The relationship between foster care entries and high-dose opioid prescribing in California

Troy Quast, Melissa A. Bright, Chris Delcher

Research output: Contribution to journalArticlepeer-review

16 Scopus citations


An important effect of the current opioid epidemic is on children whose parents are unable to provide appropriate care. We employ quarterly, county-level data for California for 2009–2016 to study the relationship between foster care entries and opioid misuse by their parents. Our linear regression analysis includes both county and time fixed effects and controls related to child removal risk. We improve on the limited existing research in the area by analyzing higher frequency data, examining a proximal measure of opioid abuse, and allowing for differential associations by urbanicity. We found a positive association between the rate of child removals and the rate of residents who were cumulatively prescribed a high dose of opioids (>90 morphine milligram equivalents (MMEs) per day) during the quarter. A one standard deviation in this rate is associated with a roughly 9% increase in the overall removal rate. We further found that the association between removals and high MMEs is especially pronounced in rural areas and largely not existent in urban areas. Our results provide a more precise estimate of the relationship between the potential for opioid misuse and child welfare.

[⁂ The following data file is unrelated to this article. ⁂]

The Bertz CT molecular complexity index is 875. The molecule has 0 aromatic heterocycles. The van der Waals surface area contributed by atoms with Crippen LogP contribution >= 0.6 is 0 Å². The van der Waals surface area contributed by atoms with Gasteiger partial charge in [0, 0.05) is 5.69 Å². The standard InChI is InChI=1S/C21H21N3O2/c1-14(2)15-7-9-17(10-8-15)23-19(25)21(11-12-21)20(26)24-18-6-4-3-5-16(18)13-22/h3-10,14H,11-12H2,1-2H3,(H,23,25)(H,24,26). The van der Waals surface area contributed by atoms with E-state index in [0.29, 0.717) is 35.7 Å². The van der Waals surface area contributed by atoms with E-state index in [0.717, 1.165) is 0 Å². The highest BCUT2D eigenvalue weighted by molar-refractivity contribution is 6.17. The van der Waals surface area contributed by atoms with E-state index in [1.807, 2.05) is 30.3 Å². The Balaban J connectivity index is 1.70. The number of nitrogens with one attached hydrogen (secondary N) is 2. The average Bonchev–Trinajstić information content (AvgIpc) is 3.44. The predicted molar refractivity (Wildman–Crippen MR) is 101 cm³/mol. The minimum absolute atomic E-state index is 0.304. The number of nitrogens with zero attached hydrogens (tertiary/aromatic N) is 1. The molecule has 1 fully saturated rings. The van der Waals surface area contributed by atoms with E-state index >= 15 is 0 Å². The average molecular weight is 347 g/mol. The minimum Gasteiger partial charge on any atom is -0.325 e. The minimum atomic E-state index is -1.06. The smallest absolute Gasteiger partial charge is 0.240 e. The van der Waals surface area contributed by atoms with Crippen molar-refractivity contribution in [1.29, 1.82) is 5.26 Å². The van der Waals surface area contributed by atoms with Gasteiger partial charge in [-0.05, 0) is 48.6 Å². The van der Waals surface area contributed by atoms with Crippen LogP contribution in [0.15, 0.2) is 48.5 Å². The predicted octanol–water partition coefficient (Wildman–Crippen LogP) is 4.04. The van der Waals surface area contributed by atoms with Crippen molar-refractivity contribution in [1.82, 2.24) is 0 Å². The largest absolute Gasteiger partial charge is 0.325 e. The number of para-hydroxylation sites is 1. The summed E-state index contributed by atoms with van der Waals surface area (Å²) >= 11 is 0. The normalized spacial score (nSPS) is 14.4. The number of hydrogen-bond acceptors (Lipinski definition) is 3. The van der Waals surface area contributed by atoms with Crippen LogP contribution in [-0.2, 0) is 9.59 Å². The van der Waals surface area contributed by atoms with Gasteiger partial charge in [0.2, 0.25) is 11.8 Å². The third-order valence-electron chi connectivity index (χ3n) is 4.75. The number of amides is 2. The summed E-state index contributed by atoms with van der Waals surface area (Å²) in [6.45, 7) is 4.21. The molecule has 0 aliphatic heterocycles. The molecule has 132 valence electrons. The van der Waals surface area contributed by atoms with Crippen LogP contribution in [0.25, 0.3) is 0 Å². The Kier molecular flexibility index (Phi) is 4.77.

Original languageEnglish
Pages (from-to)52-58
Number of pages7
JournalAddictive Behaviors
StatePublished - Jun 2019

Bibliographical note

Funding Information:
The data used in this publication were made available by the National Data Archive on Child Abuse and Neglect, Cornell University, Ithaca, NY, and have been used with permission. Data from the Adoption and Foster Care Analysis and Reporting System (AFCARS) were originally collected by the Children's Bureau. Funding for the project was provided by the Children's Bureau, Administration on Children, Youth and Families, Administration for Children and Families , U.S. Department of Health and Human Services . The collector of the original data, the funder, the Archive, Cornell University and their agents or employees bear no responsibility for the analyses or interpretations presented here.

Funding Information:
Dr. Delcher's time was supported by Grant No. 2017-PM-BX-K038 awarded by the Bureau of Justice Assistance . The Bureau of Justice Assistance is a component of the Department of Justice's Office of Justice Programs, which also includes the Bureau of Justice Statistics, the National Institute of Justice, the Office of Juvenile Justice and Delinquency Prevention, the Office for Victims of Crime, and the SMART Office. Points of view or opinions in this document are those of the author and do not necessarily represent the official position or policies of the U.S. Department of Justice.

Publisher Copyright:
© 2019


  • California
  • Foster care
  • Opioids
  • Urbanicity

ASJC Scopus subject areas

  • Medicine (miscellaneous)
  • Clinical Psychology
  • Toxicology
  • Psychiatry and Mental health


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